Objectives: The primary objective of this study was to train and test machine learning algorithms to be able to detect accurately whether EEG data contains an auditory brainstem response (ABR) or not and recommend suitable machine learning methods. In addition, the performance of the best machine learning algorithm was compared with that of prominent statistical detection methods.
Design: Four machine learning algorithms were trained and evaluated using nested k-fold cross-validation: a random forest, a convolutional long short-term memory network, a stacked ensemble, and a multilayer perceptron. The best method was evaluated on a separate test set and compared with conventional detection methods: Fsp, Fmp, q-sample uniform scores test, and Hotelling's T2 test. The models were trained and tested on simulated data that were generated based on recorded ABRs collected from 12 normal-hearing participants and no-stimulus EEG data from 15 participants. Simulation allowed the ground truth of the data ("response present" or "response absent") to be known.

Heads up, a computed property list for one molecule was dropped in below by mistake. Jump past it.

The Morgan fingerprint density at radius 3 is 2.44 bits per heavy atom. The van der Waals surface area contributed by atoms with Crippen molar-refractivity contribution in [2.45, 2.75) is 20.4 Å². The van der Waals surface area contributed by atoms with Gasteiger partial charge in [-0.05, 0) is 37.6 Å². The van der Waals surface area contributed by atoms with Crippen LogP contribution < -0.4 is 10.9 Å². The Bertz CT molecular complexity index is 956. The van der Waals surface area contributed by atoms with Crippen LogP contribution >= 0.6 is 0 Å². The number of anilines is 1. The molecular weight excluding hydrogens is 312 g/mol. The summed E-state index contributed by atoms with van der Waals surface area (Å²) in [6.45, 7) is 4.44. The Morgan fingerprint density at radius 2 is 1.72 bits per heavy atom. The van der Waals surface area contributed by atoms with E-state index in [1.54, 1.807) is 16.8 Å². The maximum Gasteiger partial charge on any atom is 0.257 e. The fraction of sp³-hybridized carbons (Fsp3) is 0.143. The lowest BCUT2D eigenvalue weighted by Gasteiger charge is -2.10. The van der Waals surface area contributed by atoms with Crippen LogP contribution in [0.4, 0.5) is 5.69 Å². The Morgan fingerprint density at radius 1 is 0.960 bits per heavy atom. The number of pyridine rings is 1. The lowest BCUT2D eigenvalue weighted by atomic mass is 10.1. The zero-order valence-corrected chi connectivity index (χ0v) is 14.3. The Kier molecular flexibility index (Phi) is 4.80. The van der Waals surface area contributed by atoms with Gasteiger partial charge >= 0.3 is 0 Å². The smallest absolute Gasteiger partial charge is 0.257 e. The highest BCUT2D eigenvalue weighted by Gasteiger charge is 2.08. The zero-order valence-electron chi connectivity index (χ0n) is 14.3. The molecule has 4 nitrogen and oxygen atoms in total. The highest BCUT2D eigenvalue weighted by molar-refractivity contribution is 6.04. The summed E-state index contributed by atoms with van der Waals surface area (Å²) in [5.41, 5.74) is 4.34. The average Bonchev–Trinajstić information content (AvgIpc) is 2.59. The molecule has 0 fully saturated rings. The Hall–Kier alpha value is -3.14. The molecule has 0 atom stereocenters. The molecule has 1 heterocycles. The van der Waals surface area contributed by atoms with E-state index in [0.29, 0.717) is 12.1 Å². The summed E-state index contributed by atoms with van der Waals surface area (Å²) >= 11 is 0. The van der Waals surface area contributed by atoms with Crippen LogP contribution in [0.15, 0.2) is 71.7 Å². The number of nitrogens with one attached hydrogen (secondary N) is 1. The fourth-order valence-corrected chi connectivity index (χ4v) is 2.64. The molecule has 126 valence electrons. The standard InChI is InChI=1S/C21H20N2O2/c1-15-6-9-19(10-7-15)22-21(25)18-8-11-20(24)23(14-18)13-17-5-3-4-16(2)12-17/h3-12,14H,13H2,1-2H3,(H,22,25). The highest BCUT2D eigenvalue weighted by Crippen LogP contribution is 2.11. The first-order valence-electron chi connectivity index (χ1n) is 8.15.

Results: The sensitivity of the best machine learning algorithm, a stacked ensemble, was significantly greater than that of the conventional detection methods evaluated. The stacked ensemble, evaluated using a bootstrap approach, consistently achieved a high and stable level of specificity across ensemble sizes.
Conclusions: The stacked ensemble model presented was more effective than conventional statistical ABR detection methods and the alternative machine learning approaches tested. The stacked ensemble detection method may have potential both in automated ABR screening devices as well as in evoked potential software, assisting clinicians in making decisions regarding a patient's ABR threshold. Further assessment of the model's generalizability using a large cohort of subject recorded data, including participants of different ages and hearing status, is a recommended next step.
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